Chapter VIII.—Other Arts Made Subservient to Idolatry. Lawful Means of Gaining a Livelihood Abundant.
There are also other species of very many arts which, although they extend not to the making of idols, yet, with the same criminality, furnish the adjuncts without which idols have no power. For it matters not whether you erect or equip: if you have embellished his temple, altar, or niche; if you have pressed out gold-leaf, or have wrought his insignia, or even his house: work of that kind, which confers not shape, but authority, is more important. If the necessity of mainp. 65 tenance 201 is urged so much, the arts have other species withal to afford means of livelihood, without outstepping the path of discipline, that is, without the confiction of an idol. The plasterer knows both how to mend roofs, and lay on stuccoes, and polish a cistern, and trace ogives, and draw in relief on party-walls many other ornaments beside likenesses. The painter, too, the marble mason, the bronze-worker, and every graver whatever, knows expansions 202 of his own art, of course much easier of execution. For how much more easily does he who delineates a statue overlay a sideboard! 203 How much sooner does he who carves a Mars out of a lime-tree, fasten together a chest! No art but is either mother or kinswoman of some neighbour 204 art: nothing is independent of its neighbour. The veins of the arts are many as are the concupiscences of men. “But there is difference in wages and the rewards of handicraft;” therefore there is difference, too, in the labour required. Smaller wages are compensated by more frequent earning. How many are the party-walls which require statues? How many the temples and shrines which are built for idols? But houses, and official residences, and baths, and tenements, how many are they? Shoe- and slipper-gilding is daily work; not so the gilding of Mercury and Serapis. Let that suffice for the gain 205 of handicrafts. Luxury and ostentation have more votaries than all superstition. Ostentation will require dishes and cups more easily than superstition. Luxury deals in wreaths, also, more than ceremony. When, therefore, we urge men generally to such kinds of handicrafts as do not come in contact with an idol indeed and with the things which are appropriate to an idol; since, moreover, the things which are common to idols are often common to men too; of this also we ought to beware that nothing be, with our knowledge, demanded by any person from our idols service. For if we shall have made that concession, and shall not have had recourse to the remedies so often used, I think we are not free of the contagion of idolatry, we whose (not unwitting) hands 206 are found busied in the tendence, or in the honour and service, of demons.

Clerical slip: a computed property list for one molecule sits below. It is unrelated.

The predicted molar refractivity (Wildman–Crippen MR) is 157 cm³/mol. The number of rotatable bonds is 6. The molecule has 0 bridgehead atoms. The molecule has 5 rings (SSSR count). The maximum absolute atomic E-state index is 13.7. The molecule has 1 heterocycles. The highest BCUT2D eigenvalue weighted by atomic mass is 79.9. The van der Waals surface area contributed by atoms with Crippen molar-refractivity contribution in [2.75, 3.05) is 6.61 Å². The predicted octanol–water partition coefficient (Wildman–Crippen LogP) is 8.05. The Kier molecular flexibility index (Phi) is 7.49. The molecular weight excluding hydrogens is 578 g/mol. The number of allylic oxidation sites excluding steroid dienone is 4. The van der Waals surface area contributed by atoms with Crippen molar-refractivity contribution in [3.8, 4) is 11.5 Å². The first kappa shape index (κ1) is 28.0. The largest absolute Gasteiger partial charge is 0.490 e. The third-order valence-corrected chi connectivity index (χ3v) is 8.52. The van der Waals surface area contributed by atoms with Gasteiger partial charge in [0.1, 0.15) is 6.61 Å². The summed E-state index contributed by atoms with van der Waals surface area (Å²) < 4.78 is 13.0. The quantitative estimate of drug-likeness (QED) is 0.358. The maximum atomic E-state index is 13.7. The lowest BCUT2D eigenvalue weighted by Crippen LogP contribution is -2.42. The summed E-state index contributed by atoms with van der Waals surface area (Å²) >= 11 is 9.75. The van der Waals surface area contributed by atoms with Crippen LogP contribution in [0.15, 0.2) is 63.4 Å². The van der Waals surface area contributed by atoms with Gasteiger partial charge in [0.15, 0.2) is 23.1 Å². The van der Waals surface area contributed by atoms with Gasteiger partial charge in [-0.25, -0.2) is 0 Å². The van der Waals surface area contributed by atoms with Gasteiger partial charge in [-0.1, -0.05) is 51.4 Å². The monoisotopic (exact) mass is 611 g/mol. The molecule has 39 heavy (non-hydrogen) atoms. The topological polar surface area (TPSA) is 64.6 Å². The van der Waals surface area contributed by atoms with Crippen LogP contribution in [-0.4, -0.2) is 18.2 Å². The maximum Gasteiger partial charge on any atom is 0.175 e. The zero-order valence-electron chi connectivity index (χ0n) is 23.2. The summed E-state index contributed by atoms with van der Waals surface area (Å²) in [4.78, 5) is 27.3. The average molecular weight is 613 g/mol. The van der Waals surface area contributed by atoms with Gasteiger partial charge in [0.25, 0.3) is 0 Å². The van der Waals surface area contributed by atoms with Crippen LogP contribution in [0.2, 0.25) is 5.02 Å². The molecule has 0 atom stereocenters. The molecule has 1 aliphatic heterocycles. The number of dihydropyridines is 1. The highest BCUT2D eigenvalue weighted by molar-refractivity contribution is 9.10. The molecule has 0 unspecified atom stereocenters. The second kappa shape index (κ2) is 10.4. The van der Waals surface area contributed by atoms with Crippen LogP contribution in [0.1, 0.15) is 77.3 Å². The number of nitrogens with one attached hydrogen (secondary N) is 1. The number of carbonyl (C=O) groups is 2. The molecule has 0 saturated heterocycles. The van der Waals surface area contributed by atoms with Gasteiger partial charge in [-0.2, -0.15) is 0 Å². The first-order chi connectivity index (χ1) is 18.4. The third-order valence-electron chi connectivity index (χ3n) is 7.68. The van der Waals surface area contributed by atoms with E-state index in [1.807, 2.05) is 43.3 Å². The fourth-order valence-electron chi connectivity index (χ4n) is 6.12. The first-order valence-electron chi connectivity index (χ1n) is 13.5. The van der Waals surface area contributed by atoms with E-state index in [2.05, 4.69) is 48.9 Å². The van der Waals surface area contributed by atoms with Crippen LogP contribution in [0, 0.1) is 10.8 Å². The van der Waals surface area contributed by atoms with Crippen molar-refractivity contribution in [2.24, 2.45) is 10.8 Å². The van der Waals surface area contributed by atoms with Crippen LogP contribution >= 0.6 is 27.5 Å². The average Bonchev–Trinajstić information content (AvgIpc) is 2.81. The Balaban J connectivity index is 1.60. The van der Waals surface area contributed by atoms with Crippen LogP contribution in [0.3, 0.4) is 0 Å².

See chaps. v. and xii.65:202
See chap. ii., “The expansiveness of idolatry.”65:203
Abacum. The word has various meanings; but this, perhaps, is its most general use: as, for instance, in Horace and Juvenal.65:204
Alterius = ἑτέρον which in the New Testament is = to “neighbour” in Rom. xiii. 8, etc. [Our author must have borne in mind Ciceros beautiful words—“Etenim omnes artes quæ ad humanitatem pertinent habent quoddam commune vinculum,” etc. Pro Archia, i. tom. x. p. 10. Ed. Paris, 1817.]65:205
Quæstum. Another reading is “questum,” which would require us to translate “plaint.”65:206
“Quorum manus non ignorantium,” i.e., “the hands of whom not unwitting;” which may be rendered as above, because in English, as in the Latin, in adjective “unwitting” belongs to the “whose,” not to the “hands.”